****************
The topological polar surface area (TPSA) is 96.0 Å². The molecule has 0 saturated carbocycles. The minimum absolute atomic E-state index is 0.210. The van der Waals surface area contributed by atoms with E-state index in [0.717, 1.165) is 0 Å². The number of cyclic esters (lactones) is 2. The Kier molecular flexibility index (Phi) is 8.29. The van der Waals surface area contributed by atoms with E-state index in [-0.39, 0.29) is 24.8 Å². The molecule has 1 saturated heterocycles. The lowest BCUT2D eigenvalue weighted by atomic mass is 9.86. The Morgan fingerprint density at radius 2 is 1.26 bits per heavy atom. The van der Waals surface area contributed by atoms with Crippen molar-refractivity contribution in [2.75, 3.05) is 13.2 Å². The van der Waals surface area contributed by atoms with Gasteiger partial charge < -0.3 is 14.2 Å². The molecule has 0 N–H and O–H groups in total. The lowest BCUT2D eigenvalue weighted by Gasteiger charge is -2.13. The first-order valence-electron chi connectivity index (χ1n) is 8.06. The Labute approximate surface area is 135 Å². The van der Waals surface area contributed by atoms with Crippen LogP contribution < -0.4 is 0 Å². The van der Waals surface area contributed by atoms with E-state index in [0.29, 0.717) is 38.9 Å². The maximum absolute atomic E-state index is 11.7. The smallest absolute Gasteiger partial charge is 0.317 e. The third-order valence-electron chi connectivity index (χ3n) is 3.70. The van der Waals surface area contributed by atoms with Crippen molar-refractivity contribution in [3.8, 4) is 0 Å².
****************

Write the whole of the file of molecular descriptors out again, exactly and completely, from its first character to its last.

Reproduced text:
The topological polar surface area (TPSA) is 96.0 Å². The molecule has 0 saturated carbocycles. The minimum absolute atomic E-state index is 0.210. The van der Waals surface area contributed by atoms with E-state index in [0.717, 1.165) is 0 Å². The number of cyclic esters (lactones) is 2. The Kier molecular flexibility index (Phi) is 8.29. The van der Waals surface area contributed by atoms with E-state index in [-0.39, 0.29) is 24.8 Å². The molecule has 1 saturated heterocycles. The lowest BCUT2D eigenvalue weighted by atomic mass is 9.86. The Morgan fingerprint density at radius 2 is 1.26 bits per heavy atom. The van der Waals surface area contributed by atoms with Crippen molar-refractivity contribution in [2.75, 3.05) is 13.2 Å². The van der Waals surface area contributed by atoms with Gasteiger partial charge < -0.3 is 14.2 Å². The molecule has 0 N–H and O–H groups in total. The lowest BCUT2D eigenvalue weighted by Gasteiger charge is -2.13. The first-order valence-electron chi connectivity index (χ1n) is 8.06. The Labute approximate surface area is 135 Å². The van der Waals surface area contributed by atoms with Crippen LogP contribution < -0.4 is 0 Å². The van der Waals surface area contributed by atoms with E-state index in [0.29, 0.717) is 38.9 Å². The maximum absolute atomic E-state index is 11.7. The smallest absolute Gasteiger partial charge is 0.317 e. The third-order valence-electron chi connectivity index (χ3n) is 3.70. The van der Waals surface area contributed by atoms with Crippen molar-refractivity contribution in [3.8, 4) is 0 Å².